This is the picture of ethnic hatred in America:
A young white man in a hooded sweatshirt, sneaks up to a small neighborhood store in the dead of night and spray-paints an obscenity and racist message on it. When cars approach, he darts behind a shed to hide, then runs back out to spray more words. Back to the shed.Back to the store. And then he scurries away.
Anonymous, hurtful hatred.Captured by a surveillance video camera.
This particular eruption of pestilence took place in the Neighborhood of the Arts, home of this publication, three museums, a public school, a theater, numerous galleries and studios, restaurants, apartments.... It is a lively, welcoming place, where architects and auto repair specialists, weavers and stylists, bakers and photographers, movers and actors and writers work, where a craft brewery is putting down roots and a wonderful variety of people live: young, old, affluent, low-income.
The urban, eclectic nature of our little piece of Rochester is fostering tremendous growth. It is a great neighborhood, and it makes me happy just to wander up and down its streets. And in the dark of night one night last week, somebody lashed out at one of our neighbors, hurting him, and shocking us all.
I can't get the image of this young man out of my mind. And I can't help but think that he lives in the neighborhood. How else would he even know the Corner Store exists, let alone that it's run by men with Arab names?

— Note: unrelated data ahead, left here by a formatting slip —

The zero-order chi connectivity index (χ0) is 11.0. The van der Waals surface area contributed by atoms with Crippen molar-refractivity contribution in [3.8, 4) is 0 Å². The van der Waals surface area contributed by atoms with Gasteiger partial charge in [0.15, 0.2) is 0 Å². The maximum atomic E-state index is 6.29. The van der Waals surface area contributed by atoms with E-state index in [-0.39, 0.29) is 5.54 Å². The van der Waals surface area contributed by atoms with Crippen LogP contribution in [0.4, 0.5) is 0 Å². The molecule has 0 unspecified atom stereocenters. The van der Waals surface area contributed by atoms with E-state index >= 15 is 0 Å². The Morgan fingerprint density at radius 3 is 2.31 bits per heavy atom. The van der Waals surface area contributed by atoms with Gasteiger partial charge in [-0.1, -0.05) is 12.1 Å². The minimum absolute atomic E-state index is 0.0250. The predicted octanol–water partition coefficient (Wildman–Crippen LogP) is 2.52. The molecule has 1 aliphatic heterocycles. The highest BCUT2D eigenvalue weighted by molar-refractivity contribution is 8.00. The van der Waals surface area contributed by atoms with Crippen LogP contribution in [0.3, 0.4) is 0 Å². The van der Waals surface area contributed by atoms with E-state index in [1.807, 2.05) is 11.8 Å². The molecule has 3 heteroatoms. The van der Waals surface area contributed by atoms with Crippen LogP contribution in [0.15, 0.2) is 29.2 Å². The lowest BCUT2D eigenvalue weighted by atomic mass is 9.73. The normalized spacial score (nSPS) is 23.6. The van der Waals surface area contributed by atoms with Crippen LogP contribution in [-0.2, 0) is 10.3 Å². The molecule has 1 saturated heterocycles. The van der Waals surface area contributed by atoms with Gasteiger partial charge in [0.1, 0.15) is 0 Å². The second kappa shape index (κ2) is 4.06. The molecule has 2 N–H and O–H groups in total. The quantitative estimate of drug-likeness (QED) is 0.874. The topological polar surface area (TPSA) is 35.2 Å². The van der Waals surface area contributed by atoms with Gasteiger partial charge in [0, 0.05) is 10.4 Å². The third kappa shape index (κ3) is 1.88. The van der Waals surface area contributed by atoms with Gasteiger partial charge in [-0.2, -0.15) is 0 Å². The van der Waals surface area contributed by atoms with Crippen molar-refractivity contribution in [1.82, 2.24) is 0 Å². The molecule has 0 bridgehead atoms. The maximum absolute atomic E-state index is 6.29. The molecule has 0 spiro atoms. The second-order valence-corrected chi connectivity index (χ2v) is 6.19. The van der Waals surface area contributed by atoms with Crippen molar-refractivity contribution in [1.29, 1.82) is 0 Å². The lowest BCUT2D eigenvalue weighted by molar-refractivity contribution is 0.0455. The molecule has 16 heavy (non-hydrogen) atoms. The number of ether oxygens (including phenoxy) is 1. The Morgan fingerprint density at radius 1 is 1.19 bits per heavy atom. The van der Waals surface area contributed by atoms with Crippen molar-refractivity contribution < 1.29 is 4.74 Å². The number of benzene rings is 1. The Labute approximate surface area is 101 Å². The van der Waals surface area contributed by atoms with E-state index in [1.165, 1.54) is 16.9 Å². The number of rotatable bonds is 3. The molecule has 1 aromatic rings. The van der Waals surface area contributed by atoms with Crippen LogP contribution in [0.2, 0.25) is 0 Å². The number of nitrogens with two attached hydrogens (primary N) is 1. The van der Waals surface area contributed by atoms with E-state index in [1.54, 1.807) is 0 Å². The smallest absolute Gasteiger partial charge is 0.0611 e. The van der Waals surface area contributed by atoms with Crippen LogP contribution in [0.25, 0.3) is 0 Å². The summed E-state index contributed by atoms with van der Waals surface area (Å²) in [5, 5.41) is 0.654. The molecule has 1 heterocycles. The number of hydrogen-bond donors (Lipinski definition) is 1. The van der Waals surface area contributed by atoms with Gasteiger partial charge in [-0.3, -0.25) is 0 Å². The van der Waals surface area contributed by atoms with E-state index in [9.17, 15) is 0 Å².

I wish I knew who this spray painter is, and why he did what he did. Why he hates people he thinks are different from him. I'd love to know where this hatred came from.
And I'd love to know what any of us could do to change his mind.
Because this young man, spray-painting his hatred in our neighborhood in the dark of night, scurrying away when he was satisfied with what he had done, represents a part of this region and a part of this country that we need to come to grips with. And I'm not sure we know how to do that.
We have two major efforts under way right now to address the problem of ethnic hatred: The D&C's Unite Rochester and the YWCA's Stand Against Racism. Both are important, educating us and encouraging us to try to reduce distrust and prejudice. But how do we reach someone like the young man who sprayed hate onto the wall of the Corner Store?
Some of us may be tempted to say that the attack on the Corner Store is inspired by the vitriol Donald Trump is voicing in his campaign. But this kind of hatred existed long before Donald Trump. It's not a Republican thing. It's part of the American fabric - and the French fabric, the Norwegian fabric, the African fabric. Tragically, it's human nature.
Weirdly, as I was writing this on Saturday, my residential neighborhood - a few blocks away from the Corner Store - was awash in young white people wearing green, partying to celebrate... the Irish! Who not that many years ago were themselves the object of vicious hatred.
We've put that behind us, I guess (at least enough to celebrate this part of our melting pot one day a year). Maybe some day we'll overcome the racism that continues to thrive, in Rochester and around the country. But we have a really, really long way to go.
You would think that by now, this nation of immigrants and native people would be celebrating our diversity, not fearing it, and making sure that everyone in the country is able to take advantage of the enormous foundation our forebears created.
But as we saw in the Neighborhood of the Arts last week, and as we're seeing in the presidential campaign, many Americans want us to be a nation populated only by white Western European immigrants' descendants. And a man who could very well become president is now their spokesman.
Rochester police ask that anyone with information on the suspect's identity call 911 or Crimestoppers, (585) 423-9300.